And gosh is it pretty (no, not just Chris Hemsworth). The first movie makes full use of its design and lighting to world-build, creating different atmospheres entirely for the three settings—Asgard, Jodenheim, and a tin-pot town in the middle of New Mexico (a nice change, really, after all this big city destruction). Asgard is all majestic camera pans and golden sunshiney lighting, the architecture just the right mix of fantastical and spacey not to look tacky. Hovering towers with Norse swirls all over them? Yes, you can make it mix. They take concepts like the Rainbow Bridge guarded by an all-seeing man in gold and make them believable and mesmerising to look at (no, not just Idris Elba), managing to look cool at the same time as setting up an otherworldly and beautiful atmosphere for the place that, yes, is rather godly.

The home of the Frost Giants is all in blues and blacks by comparison, and feels immediately cold and unforgiving, not just because of the colour scheme inversion to Asgard but in the cinematography. Earth too feels notably different, but not simply because it’s drab: that setting too has its own specific colouring and lighting (and many, many diagonal camera angles) to make it interesting in its own right, in a clutter-of-humanity kind of way, as opposed to the desolation-of-Frost-Giants kind of way or a majesty-of-gods kind of way. Each place is a character of its own, all elements of design carefully chosen and wonderfully executed to make them feel as vibrant as each other in significantly different ways. Where did this tact with characterisation and prettiness go in Thor: The Dark World? Fell off the Bifrost, I can only imagine. Continue reading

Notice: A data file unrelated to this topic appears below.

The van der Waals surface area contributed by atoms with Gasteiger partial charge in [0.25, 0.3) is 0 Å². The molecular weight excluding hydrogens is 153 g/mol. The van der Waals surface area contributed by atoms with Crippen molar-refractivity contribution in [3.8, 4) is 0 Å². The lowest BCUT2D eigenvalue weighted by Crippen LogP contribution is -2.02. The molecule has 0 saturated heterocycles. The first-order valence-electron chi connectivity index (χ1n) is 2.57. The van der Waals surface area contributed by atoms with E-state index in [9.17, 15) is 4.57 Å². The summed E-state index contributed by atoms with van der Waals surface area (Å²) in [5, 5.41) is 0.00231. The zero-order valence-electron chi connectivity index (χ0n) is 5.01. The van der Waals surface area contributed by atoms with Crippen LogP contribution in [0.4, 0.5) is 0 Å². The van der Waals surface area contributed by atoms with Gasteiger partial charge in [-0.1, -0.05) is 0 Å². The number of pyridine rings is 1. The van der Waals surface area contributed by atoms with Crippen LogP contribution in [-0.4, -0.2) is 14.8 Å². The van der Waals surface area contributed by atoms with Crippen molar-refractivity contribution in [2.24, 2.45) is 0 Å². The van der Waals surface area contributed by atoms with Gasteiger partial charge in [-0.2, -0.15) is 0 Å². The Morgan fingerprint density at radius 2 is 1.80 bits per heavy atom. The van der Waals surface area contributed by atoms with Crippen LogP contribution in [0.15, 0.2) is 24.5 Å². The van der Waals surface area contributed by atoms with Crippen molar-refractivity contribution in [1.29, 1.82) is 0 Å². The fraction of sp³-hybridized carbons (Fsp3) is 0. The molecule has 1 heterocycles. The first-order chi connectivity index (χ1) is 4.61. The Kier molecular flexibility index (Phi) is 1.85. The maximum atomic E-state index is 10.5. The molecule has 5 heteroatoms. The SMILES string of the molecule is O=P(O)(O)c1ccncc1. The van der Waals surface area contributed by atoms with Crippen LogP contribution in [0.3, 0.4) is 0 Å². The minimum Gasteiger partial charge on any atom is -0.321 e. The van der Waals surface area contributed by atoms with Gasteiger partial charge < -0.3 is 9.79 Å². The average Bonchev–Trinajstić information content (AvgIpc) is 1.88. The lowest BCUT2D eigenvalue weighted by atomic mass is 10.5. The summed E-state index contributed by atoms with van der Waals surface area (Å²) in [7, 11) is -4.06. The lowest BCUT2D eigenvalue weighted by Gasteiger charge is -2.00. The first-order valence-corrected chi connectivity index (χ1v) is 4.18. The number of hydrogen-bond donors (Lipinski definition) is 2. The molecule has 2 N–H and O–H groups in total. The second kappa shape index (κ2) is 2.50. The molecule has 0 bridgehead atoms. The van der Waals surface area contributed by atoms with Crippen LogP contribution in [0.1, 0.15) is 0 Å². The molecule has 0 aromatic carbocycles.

Filed under Alex Watches

Lights, Camera, Romantic Plot Tumour

Thor 2

Look out Thor there’s an attempt at widening the demographic stuck to your chest!

I gripe and grumble a lot about romance on here, and I just want you all to know that I do not actually hate it. I am not a pointy-nosed cynic with a shrivelled soul and a vendetta against any film that isn’t black-and-white and so artistic it’s incomprehensible, and any book that isn’t a first edition, weighty philosophical tome of mournfulness and dry social commentary from at least a hundred years ago. I am not only a modern movie buff and reader of things with shiny covers but a giant bloody sap, and I adore the love story in all its incarnations. I just hate it when it’s done badly.

Within the fictional realm you can barely budge an inch without bumping into some semblance of a romantic plotline. Love is a universal human theme, one of those few, bizarre and magical natural occurrences that manages to be common as mud but still unique every time it appears. Love stories are everywhere because they resonate—by and large, love is something that everyone can relate to (in some way or form), so we form an immediate empathetic connection. They’re pretty great, really.

But. But, but, but. We are so in love with love that we feel the need to put it everywhere, even where it doesn’t belong. Are we in our own obnoxious stage of our relationship with romance where everything must relate back to the object of our desire, whether it’s really relevant or not? We can’t shut up about it and, though the infatuation is endearing, it’s starting to annoy our friends. And ‘our friends’, for the purposes of this post, means this blogger. Continue reading


Filed under Things We Need to Stop Doing